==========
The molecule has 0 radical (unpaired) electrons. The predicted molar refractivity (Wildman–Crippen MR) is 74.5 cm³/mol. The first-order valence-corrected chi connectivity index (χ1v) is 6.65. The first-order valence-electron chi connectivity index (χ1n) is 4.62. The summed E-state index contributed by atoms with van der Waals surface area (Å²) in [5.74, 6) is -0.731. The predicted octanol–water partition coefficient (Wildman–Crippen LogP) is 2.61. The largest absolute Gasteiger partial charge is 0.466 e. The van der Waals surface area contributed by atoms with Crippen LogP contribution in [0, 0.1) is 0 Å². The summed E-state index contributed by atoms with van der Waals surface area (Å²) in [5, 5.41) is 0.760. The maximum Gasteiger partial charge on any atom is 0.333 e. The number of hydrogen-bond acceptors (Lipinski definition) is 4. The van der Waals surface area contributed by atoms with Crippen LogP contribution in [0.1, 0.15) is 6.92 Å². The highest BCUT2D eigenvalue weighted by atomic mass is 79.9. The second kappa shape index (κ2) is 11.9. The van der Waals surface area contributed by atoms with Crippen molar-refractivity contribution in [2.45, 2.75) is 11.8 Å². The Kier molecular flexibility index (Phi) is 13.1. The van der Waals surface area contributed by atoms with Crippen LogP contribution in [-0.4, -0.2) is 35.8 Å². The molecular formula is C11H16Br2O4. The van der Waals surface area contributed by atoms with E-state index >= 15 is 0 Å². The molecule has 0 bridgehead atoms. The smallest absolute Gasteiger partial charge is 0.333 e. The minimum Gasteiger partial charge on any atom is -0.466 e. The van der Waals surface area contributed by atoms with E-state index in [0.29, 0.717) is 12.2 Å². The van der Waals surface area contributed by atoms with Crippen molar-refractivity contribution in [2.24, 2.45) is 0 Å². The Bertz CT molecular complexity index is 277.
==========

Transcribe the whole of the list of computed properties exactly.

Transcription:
The molecule has 0 radical (unpaired) electrons. The predicted molar refractivity (Wildman–Crippen MR) is 74.5 cm³/mol. The first-order valence-corrected chi connectivity index (χ1v) is 6.65. The first-order valence-electron chi connectivity index (χ1n) is 4.62. The summed E-state index contributed by atoms with van der Waals surface area (Å²) in [5.74, 6) is -0.731. The predicted octanol–water partition coefficient (Wildman–Crippen LogP) is 2.61. The largest absolute Gasteiger partial charge is 0.466 e. The van der Waals surface area contributed by atoms with Crippen LogP contribution in [0, 0.1) is 0 Å². The summed E-state index contributed by atoms with van der Waals surface area (Å²) in [5, 5.41) is 0.760. The maximum Gasteiger partial charge on any atom is 0.333 e. The number of hydrogen-bond acceptors (Lipinski definition) is 4. The van der Waals surface area contributed by atoms with Crippen LogP contribution in [0.1, 0.15) is 6.92 Å². The highest BCUT2D eigenvalue weighted by atomic mass is 79.9. The second kappa shape index (κ2) is 11.9. The van der Waals surface area contributed by atoms with Crippen molar-refractivity contribution in [2.45, 2.75) is 11.8 Å². The Kier molecular flexibility index (Phi) is 13.1. The van der Waals surface area contributed by atoms with Crippen LogP contribution in [-0.4, -0.2) is 35.8 Å². The molecular formula is C11H16Br2O4. The van der Waals surface area contributed by atoms with E-state index >= 15 is 0 Å². The molecule has 0 bridgehead atoms. The smallest absolute Gasteiger partial charge is 0.333 e. The minimum Gasteiger partial charge on any atom is -0.466 e. The van der Waals surface area contributed by atoms with E-state index in [0.29, 0.717) is 12.2 Å². The van der Waals surface area contributed by atoms with Crippen molar-refractivity contribution in [2.24, 2.45) is 0 Å². The Bertz CT molecular complexity index is 277.